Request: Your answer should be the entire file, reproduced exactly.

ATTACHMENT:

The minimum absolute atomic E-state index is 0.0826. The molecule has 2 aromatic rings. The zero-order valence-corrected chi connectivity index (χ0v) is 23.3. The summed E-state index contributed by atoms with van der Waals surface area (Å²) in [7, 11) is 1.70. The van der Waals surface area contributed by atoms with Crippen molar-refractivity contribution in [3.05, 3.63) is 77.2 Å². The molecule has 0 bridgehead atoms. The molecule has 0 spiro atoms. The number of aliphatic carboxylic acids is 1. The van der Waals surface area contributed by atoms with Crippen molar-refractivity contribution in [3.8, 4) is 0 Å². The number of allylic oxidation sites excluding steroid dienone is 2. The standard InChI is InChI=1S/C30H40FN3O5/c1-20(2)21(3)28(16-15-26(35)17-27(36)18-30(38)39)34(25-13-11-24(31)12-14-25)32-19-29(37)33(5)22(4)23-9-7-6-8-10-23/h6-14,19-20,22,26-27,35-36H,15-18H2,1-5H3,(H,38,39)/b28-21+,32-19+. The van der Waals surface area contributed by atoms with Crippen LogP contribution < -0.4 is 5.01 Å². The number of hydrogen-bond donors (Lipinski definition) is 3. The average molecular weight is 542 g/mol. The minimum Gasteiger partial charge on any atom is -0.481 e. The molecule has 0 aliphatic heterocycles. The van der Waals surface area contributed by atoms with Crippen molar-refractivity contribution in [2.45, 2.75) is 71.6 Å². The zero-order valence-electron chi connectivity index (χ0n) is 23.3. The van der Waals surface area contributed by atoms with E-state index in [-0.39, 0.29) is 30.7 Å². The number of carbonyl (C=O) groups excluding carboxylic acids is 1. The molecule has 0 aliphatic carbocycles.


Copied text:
The minimum absolute atomic E-state index is 0.0826. The molecule has 2 aromatic rings. The zero-order valence-corrected chi connectivity index (χ0v) is 23.3. The summed E-state index contributed by atoms with van der Waals surface area (Å²) in [7, 11) is 1.70. The van der Waals surface area contributed by atoms with Crippen molar-refractivity contribution in [3.05, 3.63) is 77.2 Å². The molecule has 0 bridgehead atoms. The molecule has 0 spiro atoms. The number of aliphatic carboxylic acids is 1. The van der Waals surface area contributed by atoms with Crippen molar-refractivity contribution in [3.8, 4) is 0 Å². The number of allylic oxidation sites excluding steroid dienone is 2. The standard InChI is InChI=1S/C30H40FN3O5/c1-20(2)21(3)28(16-15-26(35)17-27(36)18-30(38)39)34(25-13-11-24(31)12-14-25)32-19-29(37)33(5)22(4)23-9-7-6-8-10-23/h6-14,19-20,22,26-27,35-36H,15-18H2,1-5H3,(H,38,39)/b28-21+,32-19+. The van der Waals surface area contributed by atoms with Crippen LogP contribution < -0.4 is 5.01 Å². The number of hydrogen-bond donors (Lipinski definition) is 3. The average molecular weight is 542 g/mol. The minimum Gasteiger partial charge on any atom is -0.481 e. The molecule has 0 aliphatic heterocycles. The van der Waals surface area contributed by atoms with Crippen molar-refractivity contribution in [2.45, 2.75) is 71.6 Å². The zero-order valence-electron chi connectivity index (χ0n) is 23.3. The van der Waals surface area contributed by atoms with E-state index in [-0.39, 0.29) is 30.7 Å². The number of carbonyl (C=O) groups excluding carboxylic acids is 1. The molecule has 0 aliphatic carbocycles.